Etymology
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meticulous (adj.)

1530s, "fearful, timid," a sense now obsolete, from Latin meticulosus, metuculosus "fearful, timid," literally "full of fear," from metus "fear, dread, apprehension, anxiety," a word of unknown origin. The old word seems to have become archaic after c. 1700, fossilized in a passage of Sir Thomas Browne, though it turns up occasionally and obscurely as late as 1807.

It began to return to English in a sense of "fussy about details" by 1840s, from French méticuleux "timorously fussy" [Fowler, who rails against it, attributes this use in English to "literary critics"], the French descendant of the Latin word, but it took time for this to percolate. Meticulous appears 1852 in Halliwell's "Dictionary of Archaic and Provincial Words" (with the definition "timorous") and is marked "obsolete" in Craig's dictionary of the same year. It was listed by Richard Trench ["English Past and Present," 1868], who started the movement that became the OED,  among the words that had been "rejected and disallowed by the true linguistic instincts of the national mind."

It is marked archaic in the Imperial Dictionary (1883), which has only the sense "timid," but not so marked in Century Dictionary (1890), which defines it as "Timid; over-careful." It was much criticized, and somewhat defended, in writerly publications c. 1914-1924. Related: Meticulosity.

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metonymy (n.)

in rhetoric, a trope or figure of speech in which the name of one thing is substituted for that of another that is suggested by or closely associated with it (such as the bottle for "alcoholic drink," the Kremlin for "the Russian government"); 1560s, from French métonymie (16c.) and directly from Late Latin metonymia, from Greek metōnymia, literally "change of name," related to metonomazein "to call by a new name; to take a new name," from meta "change" (see meta-) + onyma, dialectal form of onoma "name" (from PIE root *no-men- "name"). It often serves to call up associations not suggested by the literal name. Related: Metonymic; metonymical; metonymically.

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metaphysical (adj.)

early 15c., metaphisicalle, "pertaining to metaphysics," from methaphesik (late 14c.) + -al, and in part from Medieval Latin metaphysicalis, from Medieval Latin metaphysica (see metaphysics). It came to be used more loosely in the sense of "abstract, speculative, apart from ordinary or practical modes of thought" (among others by Samuel Johnson, who applied it to certain 17c. poets, notably Donne and Cowley, who used "witty conceits" and abstruse imagery), and often had more or less a depreciative sense. Related: Metaphysically.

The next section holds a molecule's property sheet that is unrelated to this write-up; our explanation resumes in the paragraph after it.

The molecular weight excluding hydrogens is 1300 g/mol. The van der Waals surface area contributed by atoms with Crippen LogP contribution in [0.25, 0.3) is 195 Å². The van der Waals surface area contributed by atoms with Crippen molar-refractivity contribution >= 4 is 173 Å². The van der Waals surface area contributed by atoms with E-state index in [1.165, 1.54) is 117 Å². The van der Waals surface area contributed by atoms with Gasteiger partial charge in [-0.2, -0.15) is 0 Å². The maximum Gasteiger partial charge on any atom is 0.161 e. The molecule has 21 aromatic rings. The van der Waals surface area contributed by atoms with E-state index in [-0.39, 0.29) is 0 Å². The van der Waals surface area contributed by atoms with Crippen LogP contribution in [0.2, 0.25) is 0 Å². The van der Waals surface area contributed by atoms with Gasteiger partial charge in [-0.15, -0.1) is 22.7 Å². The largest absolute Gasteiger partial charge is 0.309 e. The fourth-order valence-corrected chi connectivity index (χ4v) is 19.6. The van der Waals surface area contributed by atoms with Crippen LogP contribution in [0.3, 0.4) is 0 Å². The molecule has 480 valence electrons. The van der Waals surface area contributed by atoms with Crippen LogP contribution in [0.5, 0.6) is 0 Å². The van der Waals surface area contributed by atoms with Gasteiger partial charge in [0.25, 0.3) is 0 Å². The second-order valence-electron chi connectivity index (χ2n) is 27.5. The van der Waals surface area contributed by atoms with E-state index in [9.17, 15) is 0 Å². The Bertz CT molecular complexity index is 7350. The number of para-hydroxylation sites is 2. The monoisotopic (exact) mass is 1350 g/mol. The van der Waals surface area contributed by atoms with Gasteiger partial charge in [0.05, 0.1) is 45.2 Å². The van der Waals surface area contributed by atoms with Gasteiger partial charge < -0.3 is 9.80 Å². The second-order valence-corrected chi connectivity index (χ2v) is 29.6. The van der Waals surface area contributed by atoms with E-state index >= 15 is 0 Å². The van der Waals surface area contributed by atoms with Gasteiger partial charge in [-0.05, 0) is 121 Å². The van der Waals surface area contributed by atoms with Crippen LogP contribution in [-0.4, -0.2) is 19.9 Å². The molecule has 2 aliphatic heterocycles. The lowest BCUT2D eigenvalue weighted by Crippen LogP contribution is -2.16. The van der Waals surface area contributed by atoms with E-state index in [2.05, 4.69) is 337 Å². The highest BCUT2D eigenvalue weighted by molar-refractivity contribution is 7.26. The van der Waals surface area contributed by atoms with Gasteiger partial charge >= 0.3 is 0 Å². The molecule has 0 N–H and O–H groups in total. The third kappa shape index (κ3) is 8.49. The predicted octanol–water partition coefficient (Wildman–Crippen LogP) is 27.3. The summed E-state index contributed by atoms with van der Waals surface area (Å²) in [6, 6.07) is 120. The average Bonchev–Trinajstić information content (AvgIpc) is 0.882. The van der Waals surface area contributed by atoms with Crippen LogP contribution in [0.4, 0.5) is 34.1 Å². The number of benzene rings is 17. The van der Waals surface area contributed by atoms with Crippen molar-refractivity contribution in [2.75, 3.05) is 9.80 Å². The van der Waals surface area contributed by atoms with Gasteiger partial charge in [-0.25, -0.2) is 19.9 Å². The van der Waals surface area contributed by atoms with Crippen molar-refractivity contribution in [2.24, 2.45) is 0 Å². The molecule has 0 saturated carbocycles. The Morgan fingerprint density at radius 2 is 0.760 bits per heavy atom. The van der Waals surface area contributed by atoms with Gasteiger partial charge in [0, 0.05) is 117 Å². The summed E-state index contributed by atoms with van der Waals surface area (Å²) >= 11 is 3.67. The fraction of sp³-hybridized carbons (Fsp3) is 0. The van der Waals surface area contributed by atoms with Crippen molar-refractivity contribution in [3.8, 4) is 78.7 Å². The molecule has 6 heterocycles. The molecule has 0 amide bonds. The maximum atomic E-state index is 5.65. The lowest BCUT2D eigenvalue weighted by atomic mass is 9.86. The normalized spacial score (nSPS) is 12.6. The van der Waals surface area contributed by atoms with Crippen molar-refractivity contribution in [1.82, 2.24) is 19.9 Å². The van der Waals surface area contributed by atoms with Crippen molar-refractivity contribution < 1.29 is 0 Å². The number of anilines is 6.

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methodology (n.)

"branch of logic that shows how abstract logical principles are to be applied to the production of knowledge," 1800, from French méthodologie or directly from Modern Latin methodologia; see method + -ology. Often simply a longer variant of method.

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metamorphic (adj.)

1833 (Lyell) in the geological sense, "exhibiting change in form or structure," in reference to rock whose form has been changed by heat or pressure, from Greek meta "trans-" (see meta-) + morphē "form," a word of uncertain origin. Earlier (1816) in a theological sense, "characterized by change of form," from metamorphosis + -ic.

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metabolize (v.)

1887 (transitive) "to subject to metabolism, transform by assimilation or decomposition;" 1934 (intransitive) "to perform metabolism;" from Greek metabole "a change" (see metabolism) + -ize. Related: Metabolized; metabolizing.

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metre (n.)
chiefly British English spelling of meter (n.); for spelling, see -re.
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-meter 
word-forming element meaning "device or instrument for measuring;" commonly -ometer, occasionally -imeter; from French -mètre, from Greek metron "a measure," from PIE root *me- (2) "to measure."
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gun-metal (n.)
type of bronze or other alloy formerly used in the manufacture of light cannons (since superseded by steel), 1540s, from gun (n.) + metal. Used attributively of a dull blue-gray color since 1905.
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metastasize 

of a disease, cancer, etc., "pass from one part or organ of the body to another," 1826, from metastasis + -ize. Related: Metastasized; metastasizing.

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